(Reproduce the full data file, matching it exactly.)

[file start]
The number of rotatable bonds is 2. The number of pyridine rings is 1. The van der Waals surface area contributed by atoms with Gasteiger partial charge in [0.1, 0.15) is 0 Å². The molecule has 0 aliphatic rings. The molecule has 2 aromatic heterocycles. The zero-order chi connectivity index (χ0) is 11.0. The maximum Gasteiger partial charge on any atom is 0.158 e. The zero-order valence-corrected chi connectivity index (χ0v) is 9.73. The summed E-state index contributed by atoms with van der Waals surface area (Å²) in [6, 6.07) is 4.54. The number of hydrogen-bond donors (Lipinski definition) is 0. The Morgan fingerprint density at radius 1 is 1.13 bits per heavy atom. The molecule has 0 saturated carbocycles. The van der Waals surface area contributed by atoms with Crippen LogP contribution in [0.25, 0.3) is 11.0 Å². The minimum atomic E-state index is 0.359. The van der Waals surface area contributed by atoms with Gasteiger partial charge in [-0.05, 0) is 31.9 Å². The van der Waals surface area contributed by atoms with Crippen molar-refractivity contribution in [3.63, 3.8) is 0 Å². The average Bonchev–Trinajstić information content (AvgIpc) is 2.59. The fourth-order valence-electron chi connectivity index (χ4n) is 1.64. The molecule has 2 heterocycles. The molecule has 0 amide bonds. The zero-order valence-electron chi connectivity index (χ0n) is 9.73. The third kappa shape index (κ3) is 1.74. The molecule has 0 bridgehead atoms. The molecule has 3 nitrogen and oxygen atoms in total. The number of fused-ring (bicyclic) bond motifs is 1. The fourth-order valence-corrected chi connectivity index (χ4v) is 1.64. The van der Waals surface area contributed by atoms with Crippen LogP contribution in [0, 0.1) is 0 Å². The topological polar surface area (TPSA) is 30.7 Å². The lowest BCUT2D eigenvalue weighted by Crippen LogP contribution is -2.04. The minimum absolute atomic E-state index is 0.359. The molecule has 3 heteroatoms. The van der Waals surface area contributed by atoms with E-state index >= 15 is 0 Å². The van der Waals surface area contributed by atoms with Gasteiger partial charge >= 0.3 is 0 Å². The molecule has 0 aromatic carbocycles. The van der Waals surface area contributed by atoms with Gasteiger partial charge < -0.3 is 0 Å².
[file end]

The number of rotatable bonds is 2. The number of pyridine rings is 1. The van der Waals surface area contributed by atoms with Gasteiger partial charge in [0.1, 0.15) is 0 Å². The molecule has 0 aliphatic rings. The molecule has 2 aromatic heterocycles. The zero-order chi connectivity index (χ0) is 11.0. The maximum Gasteiger partial charge on any atom is 0.158 e. The zero-order valence-corrected chi connectivity index (χ0v) is 9.73. The summed E-state index contributed by atoms with van der Waals surface area (Å²) in [6, 6.07) is 4.54. The number of hydrogen-bond donors (Lipinski definition) is 0. The Morgan fingerprint density at radius 1 is 1.13 bits per heavy atom. The molecule has 0 saturated carbocycles. The van der Waals surface area contributed by atoms with Crippen LogP contribution in [0.25, 0.3) is 11.0 Å². The minimum atomic E-state index is 0.359. The van der Waals surface area contributed by atoms with Gasteiger partial charge in [-0.05, 0) is 31.9 Å². The van der Waals surface area contributed by atoms with Crippen molar-refractivity contribution in [3.63, 3.8) is 0 Å². The average Bonchev–Trinajstić information content (AvgIpc) is 2.59. The fourth-order valence-electron chi connectivity index (χ4n) is 1.64. The molecule has 2 heterocycles. The molecule has 0 amide bonds. The zero-order valence-electron chi connectivity index (χ0n) is 9.73. The third kappa shape index (κ3) is 1.74. The molecule has 0 bridgehead atoms. The molecule has 3 nitrogen and oxygen atoms in total. The number of fused-ring (bicyclic) bond motifs is 1. The fourth-order valence-corrected chi connectivity index (χ4v) is 1.64. The van der Waals surface area contributed by atoms with Crippen LogP contribution in [0, 0.1) is 0 Å². The topological polar surface area (TPSA) is 30.7 Å². The lowest BCUT2D eigenvalue weighted by Crippen LogP contribution is -2.04. The minimum absolute atomic E-state index is 0.359. The molecule has 3 heteroatoms. The van der Waals surface area contributed by atoms with E-state index >= 15 is 0 Å². The van der Waals surface area contributed by atoms with Gasteiger partial charge >= 0.3 is 0 Å². The molecule has 0 aromatic carbocycles. The van der Waals surface area contributed by atoms with Gasteiger partial charge < -0.3 is 0 Å².